POSIX tokenisation requires that a $ that is not the start of a valid parameter expansion, command substitution, or arithmetic substitution to be considered a literal part of the WORD token being constructed. This is because rule 5 ("If the current character is an unquoted $ or `, the shell shall identify the start of any candidates for parameter expansion, command substitution, or arithmetic expansion from their introductory unquoted character sequences: $ or ${, $( or `, and $((, respectively") does not apply, as none of those expansions are viable there. Parameter expansion requires a valid name to appear there, and an empty name is not valid.

Since this rule did not apply, we continue following until we find one that does. The two candidates are #8 ("If the previous character was part of a word, the current character shall be appended to that word.") and #10 ("The current character is used as the start of a new word."), which apply to echo a$ and echo $ respectively.

There is also a third case of the form echo a$+b which falls through the same crack, since + is not the name of a special parameter. This one we'll return to later, since it triggers different parts of the rules.

The specification thus requires that the $ be considered a part of the word syntactically, and it can then be further processed later on.

Word expansion

After the input has been parsed in this way, with the $ included in the word, word expansions are applied to each of the words that have been read. Each word is processed individually.

It is specified that:

If an unquoted '$' is followed by a character that is not one of the following:

  • A numeric character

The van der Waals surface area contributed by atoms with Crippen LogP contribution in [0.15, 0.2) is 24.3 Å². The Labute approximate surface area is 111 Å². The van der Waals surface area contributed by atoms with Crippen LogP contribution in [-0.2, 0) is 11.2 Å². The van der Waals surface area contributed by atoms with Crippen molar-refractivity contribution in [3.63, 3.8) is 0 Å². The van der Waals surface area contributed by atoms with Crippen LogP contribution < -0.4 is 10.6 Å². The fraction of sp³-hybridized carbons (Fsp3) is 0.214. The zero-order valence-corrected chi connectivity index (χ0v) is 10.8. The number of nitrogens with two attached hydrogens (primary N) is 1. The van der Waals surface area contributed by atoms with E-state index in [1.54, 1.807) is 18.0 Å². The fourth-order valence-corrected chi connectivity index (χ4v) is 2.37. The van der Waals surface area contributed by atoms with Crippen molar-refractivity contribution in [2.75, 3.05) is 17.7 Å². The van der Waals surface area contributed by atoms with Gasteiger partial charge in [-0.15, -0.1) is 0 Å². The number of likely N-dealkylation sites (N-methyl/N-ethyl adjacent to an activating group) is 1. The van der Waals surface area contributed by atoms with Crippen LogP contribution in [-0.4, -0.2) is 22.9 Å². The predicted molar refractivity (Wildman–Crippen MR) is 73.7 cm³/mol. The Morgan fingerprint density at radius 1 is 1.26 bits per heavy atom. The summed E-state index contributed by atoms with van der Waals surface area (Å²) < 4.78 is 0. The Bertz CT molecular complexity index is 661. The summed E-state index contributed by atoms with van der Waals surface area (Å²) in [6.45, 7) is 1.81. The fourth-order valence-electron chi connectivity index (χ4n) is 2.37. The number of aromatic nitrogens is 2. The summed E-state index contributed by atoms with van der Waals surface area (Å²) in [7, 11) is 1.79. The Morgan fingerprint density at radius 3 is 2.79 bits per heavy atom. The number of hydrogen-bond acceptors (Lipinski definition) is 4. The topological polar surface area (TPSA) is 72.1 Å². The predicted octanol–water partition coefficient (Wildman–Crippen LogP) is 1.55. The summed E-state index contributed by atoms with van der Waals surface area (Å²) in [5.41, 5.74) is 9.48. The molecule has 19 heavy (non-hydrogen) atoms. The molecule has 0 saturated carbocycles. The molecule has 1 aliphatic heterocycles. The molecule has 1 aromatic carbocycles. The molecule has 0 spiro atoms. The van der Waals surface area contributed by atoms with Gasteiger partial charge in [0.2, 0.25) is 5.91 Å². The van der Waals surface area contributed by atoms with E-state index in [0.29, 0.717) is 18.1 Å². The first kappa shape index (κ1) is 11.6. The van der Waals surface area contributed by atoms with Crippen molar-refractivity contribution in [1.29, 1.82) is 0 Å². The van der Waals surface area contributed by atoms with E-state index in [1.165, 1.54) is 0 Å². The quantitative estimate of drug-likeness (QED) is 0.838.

• The name of one of the special parameters (see Special Parameters)
  • A valid first character of a variable name
  • A <left-curly-bracket> ( '{' )
  • A <left-parenthesis>

the result is unspecified.

"Unspecified" is a particular term here meaning that

  1. A conforming shell can choose any behaviour in this case
  2. A conforming application cannot rely on any particular behaviour

In your example, echo ab$, the $ is not followed by any character, so this rule does not apply and the unspecified result is not invoked. There is simply no expansion incited by the $, so it is literally present and printed out.

Where it would apply is in our third case from above: echo a$+b. Here $ is followed by +, which is not a number, special parameter (@, *, #, ?, -, $, !, or 0), start of a variable name (underscore or an alphabetic from the portable character set), or one of the brackets. In this case, the behaviour is unspecified: a conforming shell is permitted to invent a special parameter called + to expand, and a conforming application should not assume that the shell does not. The shell could do anything else it liked as well, including reporting an error.

For example, zsh, including in its POSIX mode, interprets $+b as "is variable b set" and substitutes either 1 or 0 in its place. It similarly has extensions for ~ and =. This is conforming behaviour.

Another place this could happen is echo "a$ b". Again, the shell is permitted to do as it wishes, and you as the script author should escape the $ if you want literal output. If you don't, it may work, but you can't rely on it. This is the absolute letter of the specification, but I don't think this sort of granularity was intended or considered.

In summary

  • echo ab$: literal output, fully specified
  • echo a$ b: literal output, fully specified
  • echo a$ b$: literal output, fully specified
  • echo a$b: expansion of parameter b, fully specified
  • echo a$-b: expansion of special parameter -, fully specified
  • echo a$+b: unspecified behaviour
  • echo "a$ b": unspecified behaviour

For a $ at the end of a word, you are permitted to rely on the behaviour and it must be treated literally and passed on to the echo command as part of its argument. That is a conformance requirement on the shell.

  • Comments are not for extended discussion; this conversation has been moved to chat.
    – terdon
    Jan 6, 2019 at 13:25
  • @MichaelHomer Would echo $ also be literal and fully specified? Jan 6, 2019 at 15:15
  • @HaroldFischer Yes Jan 6, 2019 at 17:44
  • Where do echo "$" and echo "a b$" fall? Jan 7, 2019 at 4:20